Built Upon the Rock
by E.H. ‘Jack’ Sequeira

Chapter 19:  Christian Behavior
Fundamental Belief #22 We are called to be a godly people who think, feel, and act in harmony with the principles of heaven.  For the Spirit to recreate in us the character of our Lord, we involve ourselves only in those things which will produce Christlike purity, health, and joy in our lives.  This means that our amusement and entertainment should meet the highest standards of Christian taste and beauty.  While recognizing cultural differences, our dress is to be simple, modest, and neat, befitting those whose true beauty does not consist of outward adornment but in the imperishable ornament of a gentle quiet spirit.  It also means that, because our bodies are the temples of the Holy Spirit, we are to care for them intelligently.  Along with adequate exercise and rest, we are to adopt the most healthful diet possible and abstain from the unclean foods identified in the Scriptures.  Since alcoholic beverages, tobacco, and the irresponsible use of drugs and narcotics are harmful to our bodies, we are to abstain from them as well.  Instead, we are to engage in whatever brings our thoughts and bodies into the discipline of Christ, who desires our wholesomeness, joy, and goodness.
[Romans 12:1-2; 1 John 2:6; Ephesians 5:1-21; Philippians 4:8; 2 Corinthians 10:5, 6:14-7:1; 1 Peter 3:1-4; 1 Corinthians 6:19-20, 10:31; Leviticus 11:1-47; 3 John 2]

Adam’s original sin affected mankind three ways — spiritually, morally, and physically.  Spiritually — because through his rebellion, he had expelled the Holy Spirit from his life, and the lives of his offspring:

Ephesians 2:1
As for you, you were dead in your transgressions and sins....
Colossians 2:13
When you were dead in your sins and in the uncircumcision of your flesh, God made you alive with Christ.  He forgave us all our sins....

Morally — because, from then on, all human beings were born with a bent to sin, no longer capable of obeying God’s moral law:

Romans 5:19; 8:7
For just as through the disobedience of the one man the many were made sinners, so also through the obedience of the one man the many will be made righteous.  ...The mind governed by the flesh is hostile to God; it does not submit to God’s law, nor can it do so.

Physically — because, from that day forward, all human beings were born with a universal tendency to sickness, aging, and death:

Romans 5:12, 18a
Therefore, just as sin entered the world through one man, and death through sin, and in this way death came to all people, because all sinned....  Consequently, just as one trespass resulted in condemnation for all people....
1 Corinthians 15:21-22
For since death came through a man, the resurrection of the dead comes also through a man.  For as in Adam all die, so in Christ all will be made alive.

Christ provided redemption from all of these effects of sin and, when a person receives Christ by faith as personal Savior, he or she can confidently surrender fully to His transforming grace in each area of life.  The apostle Paul writes that sanctification, or Christian living, involves the total person:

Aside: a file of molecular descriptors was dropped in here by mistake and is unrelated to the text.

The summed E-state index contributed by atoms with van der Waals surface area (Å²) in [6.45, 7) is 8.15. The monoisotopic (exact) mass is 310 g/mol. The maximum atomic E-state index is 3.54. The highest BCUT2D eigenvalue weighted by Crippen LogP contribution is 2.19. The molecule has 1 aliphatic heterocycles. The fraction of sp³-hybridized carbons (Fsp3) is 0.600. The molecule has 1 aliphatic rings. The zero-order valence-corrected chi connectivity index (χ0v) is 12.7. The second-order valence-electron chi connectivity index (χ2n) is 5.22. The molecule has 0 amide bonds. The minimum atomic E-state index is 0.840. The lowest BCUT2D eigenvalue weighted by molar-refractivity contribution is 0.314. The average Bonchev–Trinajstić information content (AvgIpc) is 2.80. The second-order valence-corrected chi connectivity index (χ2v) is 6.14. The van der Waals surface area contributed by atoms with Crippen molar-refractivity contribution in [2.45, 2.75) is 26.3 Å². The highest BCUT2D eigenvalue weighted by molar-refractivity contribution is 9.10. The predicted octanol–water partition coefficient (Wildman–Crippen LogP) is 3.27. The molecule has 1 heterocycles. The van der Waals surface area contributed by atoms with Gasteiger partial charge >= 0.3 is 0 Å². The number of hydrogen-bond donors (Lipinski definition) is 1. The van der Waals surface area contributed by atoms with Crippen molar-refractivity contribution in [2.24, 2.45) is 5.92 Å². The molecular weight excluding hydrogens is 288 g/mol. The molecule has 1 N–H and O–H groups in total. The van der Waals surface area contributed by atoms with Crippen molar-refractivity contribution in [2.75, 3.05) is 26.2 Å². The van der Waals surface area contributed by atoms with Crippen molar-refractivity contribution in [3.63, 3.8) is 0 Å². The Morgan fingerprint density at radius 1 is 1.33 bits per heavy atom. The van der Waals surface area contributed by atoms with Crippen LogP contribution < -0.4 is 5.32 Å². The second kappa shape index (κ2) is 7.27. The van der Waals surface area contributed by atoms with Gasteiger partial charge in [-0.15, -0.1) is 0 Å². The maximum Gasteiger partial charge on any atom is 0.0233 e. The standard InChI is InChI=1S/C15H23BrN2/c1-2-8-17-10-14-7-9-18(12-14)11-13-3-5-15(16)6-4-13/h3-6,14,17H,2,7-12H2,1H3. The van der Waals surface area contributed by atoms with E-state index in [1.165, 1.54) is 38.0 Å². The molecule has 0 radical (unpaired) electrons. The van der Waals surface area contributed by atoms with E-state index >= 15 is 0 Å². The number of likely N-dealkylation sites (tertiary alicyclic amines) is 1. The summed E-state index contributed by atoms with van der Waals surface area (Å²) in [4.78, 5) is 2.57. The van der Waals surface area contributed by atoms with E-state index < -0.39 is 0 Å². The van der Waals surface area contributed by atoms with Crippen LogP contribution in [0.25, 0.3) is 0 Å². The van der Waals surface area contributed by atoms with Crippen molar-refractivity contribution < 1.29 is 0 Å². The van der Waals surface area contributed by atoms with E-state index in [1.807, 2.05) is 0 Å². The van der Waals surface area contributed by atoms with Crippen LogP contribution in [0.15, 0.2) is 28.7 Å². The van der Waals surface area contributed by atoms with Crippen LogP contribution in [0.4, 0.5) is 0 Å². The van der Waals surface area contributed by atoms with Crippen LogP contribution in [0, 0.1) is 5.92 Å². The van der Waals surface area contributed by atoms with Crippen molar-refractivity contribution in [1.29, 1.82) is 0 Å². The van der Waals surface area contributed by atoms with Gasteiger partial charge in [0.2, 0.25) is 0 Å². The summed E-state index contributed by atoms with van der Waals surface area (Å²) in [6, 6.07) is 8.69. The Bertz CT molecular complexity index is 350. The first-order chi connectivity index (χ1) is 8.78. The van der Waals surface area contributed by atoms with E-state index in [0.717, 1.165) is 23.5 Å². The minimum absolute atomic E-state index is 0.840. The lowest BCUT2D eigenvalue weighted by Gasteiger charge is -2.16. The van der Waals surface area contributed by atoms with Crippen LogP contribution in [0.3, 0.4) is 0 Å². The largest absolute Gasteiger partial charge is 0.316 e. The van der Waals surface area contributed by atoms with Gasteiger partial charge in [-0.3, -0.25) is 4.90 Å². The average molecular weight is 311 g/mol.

1 Thessalonians 5:23
May God himself, the God of peace, sanctify you through and through.  May your whole spirit, soul and body be kept blameless at the coming of our Lord Jesus Christ.

Christians do not experience total salvation from the effects of sin this side of eternity.  But, at Christ’s Second Advent, corrupted sinful humanity will put on incorruption and mortal life will be replaced with immortality:

1 Corinthians 15:51-53
Listen, I tell you a mystery:  We will not all sleep, but we will all be changed — in a flash, in the twinkling of an eye, at the last trumpet.  For the trumpet will sound, the dead will be raised imperishable, and we will be changed.  For the perishable must clothe itself with the imperishable, and the mortal with immortality.

Still, God intends that a Christian’s lifestyle now should reflect the saving grace and power of the gospel, and this is reflected in the 22nd Fundamental Belief of the Seventh-day Adventist Church.

Old Testament Laws

When God delivered the Israelites from Egyptian bondage and brought them to the promised land of Canaan, He intended that, as a nation, they would fully reflect the principles of heaven in every area of life.  In turn, they would become a witness to the rest of the world of His saving power.  He said through Moses:

Deuteronomy 7:14
You will be blessed more than any other people; none of your men or women will be childless, nor will any of your livestock be without young.

So He placed the nation of Israel under His direct rulership, in what we call today a “theocracy.”

God would be their ruler in all things, and they would be His people.  As their divine King, God gave the Israelites laws that affected every phase of existence, and Moses recorded these laws in the first five books of the Old Testament — called the Pentateuch or the Torah.  These instructions, besides the moral law (The Ten Commandments), dealt with banking, agriculture, civil issues, diet, health, and dress, as well as ceremonial religious regulations pointing forward to the redeeming work of the Messiah to come.